The burden of proof of such laches as to effect an estoppel against plaintiff to enforce Keeler patent in suit, if valid, against defendant herein, is upon defendant. In Shaffer v. Rector Well Equipment Co., Inc., 5 Cir., 155 F.2d 344, at Page 347, the Court say: "The burden of proof to establish the defense of laches is on the defendant, and the failure of defendant to prove injury or damage to itself — a vital element in the establishment of laches — would be fatal to such a defense, even if it had maintained that defense in other respects".
Defendant too, must show that any delay in bringing suit, if such there was, resulted in injury to it, due to some inequitable conduct of plaintiff; that there had been such delay as resulted in injury or prejudice to defendant, which would render it inequitable for plaintiff to prevail. France Mfg. Co. v. Jefferson Electric Co., 6 Cir., 106 F.2d 605. Defendant again has failed to sustain this burden.
The Court is of the opinion and so finds that claims 1, 4, 13 and 18 here in issue of Keeler patent in suit No. 2,197,395 are valid and that plaintiff is not estopped from enforcing them against defendant herein.
As to infringement of the claims in issue of Keeler patent in suit No. 2,197,395.
In the Keeler patent in suit there are two illustrated embodiments of the invention, the first being disclosed particularly in Figs. 1 to 4 inclusive, the second in Figs. 9 to 11 inclusive. The evidence shows that a "trench roller" is a device which is to be used in connection with hard-surfaced highways, particularly for compacting the material used in "widening" the highways.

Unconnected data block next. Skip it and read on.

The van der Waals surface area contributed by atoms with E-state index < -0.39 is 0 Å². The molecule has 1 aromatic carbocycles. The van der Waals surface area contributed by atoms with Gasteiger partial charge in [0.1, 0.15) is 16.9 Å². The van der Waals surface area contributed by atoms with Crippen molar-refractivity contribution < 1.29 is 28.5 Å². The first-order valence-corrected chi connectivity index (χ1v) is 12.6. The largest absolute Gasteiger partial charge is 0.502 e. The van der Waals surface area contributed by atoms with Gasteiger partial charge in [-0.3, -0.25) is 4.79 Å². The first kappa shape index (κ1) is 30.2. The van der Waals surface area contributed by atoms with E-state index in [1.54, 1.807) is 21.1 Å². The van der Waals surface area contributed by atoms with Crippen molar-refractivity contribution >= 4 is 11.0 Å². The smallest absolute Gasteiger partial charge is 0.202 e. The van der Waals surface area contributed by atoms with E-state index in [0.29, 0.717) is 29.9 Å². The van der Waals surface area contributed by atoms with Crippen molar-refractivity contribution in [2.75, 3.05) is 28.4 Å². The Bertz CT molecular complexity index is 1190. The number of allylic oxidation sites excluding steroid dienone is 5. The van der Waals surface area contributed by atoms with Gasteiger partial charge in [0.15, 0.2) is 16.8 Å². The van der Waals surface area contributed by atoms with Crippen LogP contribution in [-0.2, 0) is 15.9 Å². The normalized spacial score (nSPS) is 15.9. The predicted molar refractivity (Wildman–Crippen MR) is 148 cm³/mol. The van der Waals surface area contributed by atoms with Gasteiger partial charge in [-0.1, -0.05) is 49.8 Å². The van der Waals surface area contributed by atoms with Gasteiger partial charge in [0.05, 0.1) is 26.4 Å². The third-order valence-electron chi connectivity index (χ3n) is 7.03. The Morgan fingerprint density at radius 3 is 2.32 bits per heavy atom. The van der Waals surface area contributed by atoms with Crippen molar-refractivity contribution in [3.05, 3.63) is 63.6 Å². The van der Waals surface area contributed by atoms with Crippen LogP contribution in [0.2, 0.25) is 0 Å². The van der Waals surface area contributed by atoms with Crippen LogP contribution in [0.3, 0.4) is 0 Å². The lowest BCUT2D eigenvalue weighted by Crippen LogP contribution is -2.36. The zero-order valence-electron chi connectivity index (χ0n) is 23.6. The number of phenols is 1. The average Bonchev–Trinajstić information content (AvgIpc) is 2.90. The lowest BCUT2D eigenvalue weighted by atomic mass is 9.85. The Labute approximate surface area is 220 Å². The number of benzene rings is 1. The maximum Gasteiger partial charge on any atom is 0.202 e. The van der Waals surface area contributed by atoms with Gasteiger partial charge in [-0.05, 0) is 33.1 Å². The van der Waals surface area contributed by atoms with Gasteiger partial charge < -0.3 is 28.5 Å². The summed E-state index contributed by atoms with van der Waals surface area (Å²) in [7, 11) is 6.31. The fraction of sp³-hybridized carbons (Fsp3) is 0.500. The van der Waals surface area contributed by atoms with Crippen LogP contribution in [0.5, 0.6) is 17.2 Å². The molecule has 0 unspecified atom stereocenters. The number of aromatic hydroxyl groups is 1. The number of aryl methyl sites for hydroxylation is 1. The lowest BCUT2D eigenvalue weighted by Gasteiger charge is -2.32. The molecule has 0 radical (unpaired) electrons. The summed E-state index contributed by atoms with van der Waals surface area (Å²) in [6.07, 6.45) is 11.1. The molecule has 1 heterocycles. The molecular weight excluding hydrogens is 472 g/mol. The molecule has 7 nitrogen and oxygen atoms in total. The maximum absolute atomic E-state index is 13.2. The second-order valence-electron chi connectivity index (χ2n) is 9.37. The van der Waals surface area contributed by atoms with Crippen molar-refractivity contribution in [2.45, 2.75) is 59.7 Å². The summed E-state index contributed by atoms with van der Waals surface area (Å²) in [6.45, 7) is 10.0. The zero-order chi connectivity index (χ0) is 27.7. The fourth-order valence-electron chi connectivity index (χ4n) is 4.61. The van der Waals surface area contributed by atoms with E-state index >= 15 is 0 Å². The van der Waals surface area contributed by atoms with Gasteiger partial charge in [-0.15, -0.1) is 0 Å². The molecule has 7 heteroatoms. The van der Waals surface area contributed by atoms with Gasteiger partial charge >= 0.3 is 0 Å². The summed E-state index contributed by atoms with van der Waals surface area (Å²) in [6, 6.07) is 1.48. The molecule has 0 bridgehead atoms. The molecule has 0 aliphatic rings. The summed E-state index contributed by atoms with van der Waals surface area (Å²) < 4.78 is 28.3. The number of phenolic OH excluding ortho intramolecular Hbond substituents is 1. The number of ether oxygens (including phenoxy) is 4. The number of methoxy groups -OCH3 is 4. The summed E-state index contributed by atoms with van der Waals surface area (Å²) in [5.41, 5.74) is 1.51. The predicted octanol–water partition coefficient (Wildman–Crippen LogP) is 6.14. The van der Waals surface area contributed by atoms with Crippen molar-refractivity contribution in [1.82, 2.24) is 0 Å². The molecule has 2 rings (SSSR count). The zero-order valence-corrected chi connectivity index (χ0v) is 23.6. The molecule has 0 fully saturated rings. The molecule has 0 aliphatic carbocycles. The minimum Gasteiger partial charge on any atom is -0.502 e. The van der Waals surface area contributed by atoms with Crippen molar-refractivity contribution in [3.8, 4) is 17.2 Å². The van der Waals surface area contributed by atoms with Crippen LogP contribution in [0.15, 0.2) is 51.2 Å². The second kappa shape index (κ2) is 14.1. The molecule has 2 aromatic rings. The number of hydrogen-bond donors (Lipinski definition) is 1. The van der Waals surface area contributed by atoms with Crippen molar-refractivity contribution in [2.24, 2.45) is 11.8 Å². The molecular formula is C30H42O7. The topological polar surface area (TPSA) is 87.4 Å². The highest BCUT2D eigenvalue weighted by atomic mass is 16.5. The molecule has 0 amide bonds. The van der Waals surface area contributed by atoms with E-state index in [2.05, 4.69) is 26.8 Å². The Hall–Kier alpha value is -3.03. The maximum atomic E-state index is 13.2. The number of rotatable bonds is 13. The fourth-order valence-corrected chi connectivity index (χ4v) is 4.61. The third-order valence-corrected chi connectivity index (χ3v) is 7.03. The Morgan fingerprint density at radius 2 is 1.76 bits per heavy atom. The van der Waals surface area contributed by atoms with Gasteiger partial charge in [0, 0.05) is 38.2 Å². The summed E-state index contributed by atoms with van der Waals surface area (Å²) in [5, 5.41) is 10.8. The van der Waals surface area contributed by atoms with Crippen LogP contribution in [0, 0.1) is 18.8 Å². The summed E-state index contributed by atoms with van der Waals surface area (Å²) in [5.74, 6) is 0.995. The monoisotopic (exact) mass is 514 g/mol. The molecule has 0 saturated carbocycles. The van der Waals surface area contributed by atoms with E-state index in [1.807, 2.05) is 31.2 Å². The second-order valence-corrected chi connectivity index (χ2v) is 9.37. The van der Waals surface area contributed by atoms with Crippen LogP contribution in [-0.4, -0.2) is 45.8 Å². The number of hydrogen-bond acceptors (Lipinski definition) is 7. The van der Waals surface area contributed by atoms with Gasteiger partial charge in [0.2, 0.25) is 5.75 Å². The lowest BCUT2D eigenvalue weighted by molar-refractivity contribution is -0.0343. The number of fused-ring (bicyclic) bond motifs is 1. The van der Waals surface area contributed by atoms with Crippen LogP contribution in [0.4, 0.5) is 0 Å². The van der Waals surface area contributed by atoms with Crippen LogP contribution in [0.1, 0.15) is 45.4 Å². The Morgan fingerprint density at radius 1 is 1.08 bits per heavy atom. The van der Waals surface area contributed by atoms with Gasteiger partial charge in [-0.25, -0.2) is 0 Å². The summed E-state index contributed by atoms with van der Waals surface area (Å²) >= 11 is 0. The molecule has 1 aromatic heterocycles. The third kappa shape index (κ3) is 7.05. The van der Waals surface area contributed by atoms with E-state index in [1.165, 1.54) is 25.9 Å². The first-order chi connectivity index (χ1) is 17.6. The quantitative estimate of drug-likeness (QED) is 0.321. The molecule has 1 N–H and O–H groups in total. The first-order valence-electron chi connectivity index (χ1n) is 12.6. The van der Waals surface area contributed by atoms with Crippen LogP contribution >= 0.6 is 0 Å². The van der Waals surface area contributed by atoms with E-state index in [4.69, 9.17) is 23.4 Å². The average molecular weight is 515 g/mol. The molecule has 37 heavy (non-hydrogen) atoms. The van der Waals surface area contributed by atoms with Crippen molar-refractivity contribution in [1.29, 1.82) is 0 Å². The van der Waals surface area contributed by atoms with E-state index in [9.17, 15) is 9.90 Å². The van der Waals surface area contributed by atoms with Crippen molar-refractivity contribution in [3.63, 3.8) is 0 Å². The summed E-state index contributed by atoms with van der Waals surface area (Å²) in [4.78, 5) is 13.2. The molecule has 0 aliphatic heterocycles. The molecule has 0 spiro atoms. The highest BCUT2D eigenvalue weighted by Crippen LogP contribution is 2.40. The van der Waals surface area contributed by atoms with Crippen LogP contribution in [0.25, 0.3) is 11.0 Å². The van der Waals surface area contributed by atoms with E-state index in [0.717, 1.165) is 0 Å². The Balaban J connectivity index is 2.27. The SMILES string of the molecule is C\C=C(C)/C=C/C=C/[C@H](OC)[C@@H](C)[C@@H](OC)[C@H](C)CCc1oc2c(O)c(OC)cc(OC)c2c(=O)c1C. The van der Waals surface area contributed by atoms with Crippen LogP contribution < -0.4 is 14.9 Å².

It is admitted by defendant, both in the record and in its brief, that "within the six years next preceding the filing of the complaint herein" defendant "made, used and sold two forms of trench roller known, respectively, as the Model TR-3 and the Model TR-3B". Defendant states that the "Model TR-3 is illustrated and described in Defendant's Exhibit D65" and that its "Model TR-3B is illustrated and described in defendant's Exhibit D66."
Defendant also admits (R. P 33) that, if valid, claims 13 and 18 of the Keeler patent in suit were infringed by the Buffalo-Springfield TR-3 trench roller. By amendment, plaintiff has now limited its charge of infringement to these two particular claims of the Keeler patent in suit as applied to the Buffalo-Springfield TR-3 trench roller. (R. P 560, et seq.)
Defendant further admits (R. Pp 33-34) that, if valid, claims 4, 13 and 18 of the Keeler patent in suit were and are infringed by the Buffalo-Springfield TR-3B trench roller. By amendment (R. Pp 560 and 617) plaintiff has now limited its charge of infringement to four claims of the Keeler patent in suit, to-wit: Claims 1, 4, 13 and 18, as applied to the Buffalo-Springfield TR-3B trench roller:
Inasmuch as claims 4, 13 and 18 here in issue of the Keeler patent in suit have already been held valid by the Court, it follows that defendant has infringed claims 13 and 18 by its TR-3 trench roller, and claims 4, 13 and 18 by its TR-3B trench roller.